How many churches, though, in reality base their unity and welcome in agreement relating to various political and social agendas. Would someone who is say, a conservative Republican/libertarian, or a member of the military really feel welcome in many progressive congregations?

    Or in some of the conservative churches, would Christian believers feel loved and included who were members of the socialist party, or the Greens?

    I'm feeling that the truly inclusive, balanced congregations out there are probably pretty few and far between.

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  8. In response to your first question, Grace, yes.

    After being told by the church I grew up in that I "should be pastored to elsewhere" should I decide to keep on being gay, we attended another, very large PC(USA) church in Atlanta for a while. My mom had a favorite archnemesis in Sunday School. Rob is incredibly conservative (esp on The Gay) and would get into very intense discussions with my mom (who lets her Scots-Irish-Welsh heritage show in moments like this). Even though the church is liberal, and 90% of the congregation disagreed with him, Rob and his family were accepted and loved with open arms the way I never had been at my old church. I think that liberal churches tend to be more welcoming by nature. Sure, I know many conservative Presbyterians who would be uncomfortable with the politics and even the theology of that church in Atlanta, but they would never be made to feel unwelcome. Again, this is vastly oversimplifying, and not true in all cases, but it seems to be a trend.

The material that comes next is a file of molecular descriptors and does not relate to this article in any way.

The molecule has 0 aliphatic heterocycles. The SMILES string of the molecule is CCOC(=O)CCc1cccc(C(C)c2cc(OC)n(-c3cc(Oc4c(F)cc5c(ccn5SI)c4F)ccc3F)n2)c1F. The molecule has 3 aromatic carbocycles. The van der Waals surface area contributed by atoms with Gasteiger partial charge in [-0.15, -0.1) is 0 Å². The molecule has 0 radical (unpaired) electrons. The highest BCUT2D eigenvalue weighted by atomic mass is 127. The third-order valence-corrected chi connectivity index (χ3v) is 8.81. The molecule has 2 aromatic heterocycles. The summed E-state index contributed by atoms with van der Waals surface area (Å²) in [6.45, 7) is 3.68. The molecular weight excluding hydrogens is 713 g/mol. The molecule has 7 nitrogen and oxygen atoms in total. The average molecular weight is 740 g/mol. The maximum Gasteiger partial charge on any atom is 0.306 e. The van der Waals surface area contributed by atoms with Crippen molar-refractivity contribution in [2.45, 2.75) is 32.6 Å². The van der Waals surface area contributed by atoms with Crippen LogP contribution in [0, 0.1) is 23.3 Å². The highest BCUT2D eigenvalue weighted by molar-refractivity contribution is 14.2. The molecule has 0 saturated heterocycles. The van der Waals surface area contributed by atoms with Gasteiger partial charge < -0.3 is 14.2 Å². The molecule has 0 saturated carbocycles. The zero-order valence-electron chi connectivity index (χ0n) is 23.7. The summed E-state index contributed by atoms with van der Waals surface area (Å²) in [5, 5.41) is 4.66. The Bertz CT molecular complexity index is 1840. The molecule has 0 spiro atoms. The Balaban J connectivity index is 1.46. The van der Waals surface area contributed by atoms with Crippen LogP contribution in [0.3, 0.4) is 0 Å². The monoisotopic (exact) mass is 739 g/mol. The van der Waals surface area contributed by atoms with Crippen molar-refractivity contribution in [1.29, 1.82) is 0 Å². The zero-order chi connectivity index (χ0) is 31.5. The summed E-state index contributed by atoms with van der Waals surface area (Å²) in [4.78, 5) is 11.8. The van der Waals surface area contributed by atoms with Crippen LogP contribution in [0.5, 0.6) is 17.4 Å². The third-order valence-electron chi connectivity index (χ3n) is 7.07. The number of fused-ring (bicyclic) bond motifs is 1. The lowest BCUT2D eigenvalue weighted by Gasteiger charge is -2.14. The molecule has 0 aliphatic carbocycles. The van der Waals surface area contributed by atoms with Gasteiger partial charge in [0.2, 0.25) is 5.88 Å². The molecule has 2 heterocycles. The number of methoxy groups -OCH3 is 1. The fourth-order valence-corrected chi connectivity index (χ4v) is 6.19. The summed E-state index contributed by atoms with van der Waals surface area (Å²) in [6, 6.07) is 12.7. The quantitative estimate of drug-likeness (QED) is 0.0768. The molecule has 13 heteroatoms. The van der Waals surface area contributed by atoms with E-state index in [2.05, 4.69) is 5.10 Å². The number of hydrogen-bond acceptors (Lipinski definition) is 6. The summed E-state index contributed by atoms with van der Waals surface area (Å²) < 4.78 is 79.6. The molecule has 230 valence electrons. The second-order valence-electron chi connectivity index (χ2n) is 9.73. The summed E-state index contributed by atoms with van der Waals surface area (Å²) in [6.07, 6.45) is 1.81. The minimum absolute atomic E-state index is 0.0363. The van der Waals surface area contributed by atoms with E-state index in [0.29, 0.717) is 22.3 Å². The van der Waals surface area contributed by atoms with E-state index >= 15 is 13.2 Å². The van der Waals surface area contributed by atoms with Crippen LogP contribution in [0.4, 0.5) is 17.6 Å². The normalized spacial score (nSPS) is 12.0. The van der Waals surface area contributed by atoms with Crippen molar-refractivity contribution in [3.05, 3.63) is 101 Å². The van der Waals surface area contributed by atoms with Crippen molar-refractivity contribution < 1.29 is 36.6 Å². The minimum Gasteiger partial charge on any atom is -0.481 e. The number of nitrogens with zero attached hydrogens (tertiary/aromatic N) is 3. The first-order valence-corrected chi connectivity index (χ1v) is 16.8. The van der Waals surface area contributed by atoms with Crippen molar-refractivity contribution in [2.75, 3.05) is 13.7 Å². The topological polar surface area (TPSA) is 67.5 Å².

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  9. Butg I am not so sure that inclusivity has anything to do with it. I think it has to do with two things: the ethical demands that the church makes on its members to feel as a welcome and fully included member of the community and the church's relationship to what is deemed normative in the wider culture.

    Conservative churches make it a point that they are counter-cultural. It does not matter if they actually are (often they are only counter-cultural in that they support cultural norms from the previous generation or decade). Without making some identity statement that "we are different" that includes a certain clear set of demands that members ought to observe, the identity of the organization easily becomes absorbed by the wider culture.

    The problem is that many liberal churches (the ones I have attended) do not make these counter-cultural or sub-cultural statements that cut against the grain of what is normative. But what has emerged - no connection to emergent here - is a different sense of mission and justice seeking that galvanizes the liberal identity as something quite counter-cultural. It is the same kind of sub-cultural energy, although still more diffuse, than that in the 1960's and 1970's.

    Tapping into the revolutionary and profoundly counter-cultural activity of Jesus' ministry is something that can set the so-called liberal congregations that are inclusive apart from what is normative. With a distinctive identity forged around a radical living-out of the command to love one's neighbor the inclusive community is is no danger of "dying".